Barbara Hambly has published works in almost every genre of fiction---and the Windrose Chronicles is one of her best series. In fact, I have been waiting for this series since I first started listening to audiobooks years ago.

Originally written in 1986, the series fetures Antryg Windrose, a renegade wizard who has been held prisoner by the Council of Mages and the Church in Ferryth. Antryg is locked in the Silent Tower where he cannot use any of his magic powers---and he is insane. One of his po...more
Elizabeth Mccoy
Okay, it sounds a little corny, but this book and its sequel... were some of the reasons why I actually thought that relationships could be good. My sire was emotionally abusive to my mom (and sometimes physically so), and the odds of having a good relationship after seeing about 18 years of that... Yeah, well.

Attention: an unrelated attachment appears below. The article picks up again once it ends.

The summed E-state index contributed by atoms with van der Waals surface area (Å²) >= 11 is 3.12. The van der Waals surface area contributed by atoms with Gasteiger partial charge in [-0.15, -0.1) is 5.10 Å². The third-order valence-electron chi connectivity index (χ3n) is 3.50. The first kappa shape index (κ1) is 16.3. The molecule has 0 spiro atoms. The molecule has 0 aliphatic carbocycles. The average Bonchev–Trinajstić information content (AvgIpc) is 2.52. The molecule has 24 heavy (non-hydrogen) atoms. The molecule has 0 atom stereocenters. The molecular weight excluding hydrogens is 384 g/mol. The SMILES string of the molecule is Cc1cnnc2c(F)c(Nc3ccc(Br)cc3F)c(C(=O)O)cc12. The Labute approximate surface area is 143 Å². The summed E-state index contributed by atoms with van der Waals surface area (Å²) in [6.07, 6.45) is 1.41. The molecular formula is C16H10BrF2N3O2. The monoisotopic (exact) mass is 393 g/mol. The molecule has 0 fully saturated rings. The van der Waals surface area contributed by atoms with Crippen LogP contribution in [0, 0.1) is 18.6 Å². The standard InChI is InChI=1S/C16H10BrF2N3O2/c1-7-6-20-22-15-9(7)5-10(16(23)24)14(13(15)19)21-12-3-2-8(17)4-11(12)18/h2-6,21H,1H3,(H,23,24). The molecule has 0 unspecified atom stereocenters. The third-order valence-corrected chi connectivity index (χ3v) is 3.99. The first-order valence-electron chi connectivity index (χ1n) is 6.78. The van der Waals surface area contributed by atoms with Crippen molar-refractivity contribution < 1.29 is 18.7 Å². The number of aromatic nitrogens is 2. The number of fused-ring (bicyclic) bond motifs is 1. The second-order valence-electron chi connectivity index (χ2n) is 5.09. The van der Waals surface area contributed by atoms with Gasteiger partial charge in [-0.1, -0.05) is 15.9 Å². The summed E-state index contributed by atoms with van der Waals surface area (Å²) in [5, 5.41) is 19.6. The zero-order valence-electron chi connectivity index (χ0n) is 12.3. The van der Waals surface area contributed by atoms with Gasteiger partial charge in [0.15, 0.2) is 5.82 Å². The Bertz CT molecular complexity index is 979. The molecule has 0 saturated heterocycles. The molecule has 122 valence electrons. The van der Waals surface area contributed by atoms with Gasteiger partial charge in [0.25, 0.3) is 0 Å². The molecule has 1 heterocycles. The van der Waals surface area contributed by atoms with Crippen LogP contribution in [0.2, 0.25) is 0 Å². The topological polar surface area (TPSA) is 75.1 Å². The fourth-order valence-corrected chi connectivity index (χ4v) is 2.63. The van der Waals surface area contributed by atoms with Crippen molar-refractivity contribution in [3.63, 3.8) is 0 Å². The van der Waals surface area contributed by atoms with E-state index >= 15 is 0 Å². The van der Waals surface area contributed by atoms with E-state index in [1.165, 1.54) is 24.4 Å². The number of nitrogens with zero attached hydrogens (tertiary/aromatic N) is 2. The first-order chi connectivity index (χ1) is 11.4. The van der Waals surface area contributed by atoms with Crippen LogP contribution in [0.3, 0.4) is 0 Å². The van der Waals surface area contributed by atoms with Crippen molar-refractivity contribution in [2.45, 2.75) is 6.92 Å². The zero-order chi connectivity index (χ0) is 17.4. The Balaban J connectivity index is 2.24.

I'm not going to say that I didn't wind up having some counseling on the topic, but the initial duology (Silent Tower/Silicon Mage) is one of the things that counteracted all that, and sai...more
I liked it. The Silent Tower is a fast-paced, fun read but it is flawed beyond the anachronisms you'd expect of an almost-thirty year old story written about computers. In fact, those are minor and treated in manner suggesting that Hambly foresaw that the technology of her day would soon be so antiquated as to seen quaint.

In fact, her reference to "extinct Canada Geese" was an even larger--and funnier--mistake. Until open season is declared on those rats with wings, Canada Geese will continue to...more
Amy Raby
While I have no idea how this book would stand up if I read it today, this was my absolute favorite book (along with its sequel "The Silicon Mage") when I read it as a 16-year-old back in the 80's. It influenced me tremendously as a writer.

The characters are just fabulous, especially Antryg Windrose, who still stands out in my mind as one of the most fully realized and three-dimensional romantic heroes ever written. (This book wasn't marketed as a romance, but it has a strong romantic subplot, a...more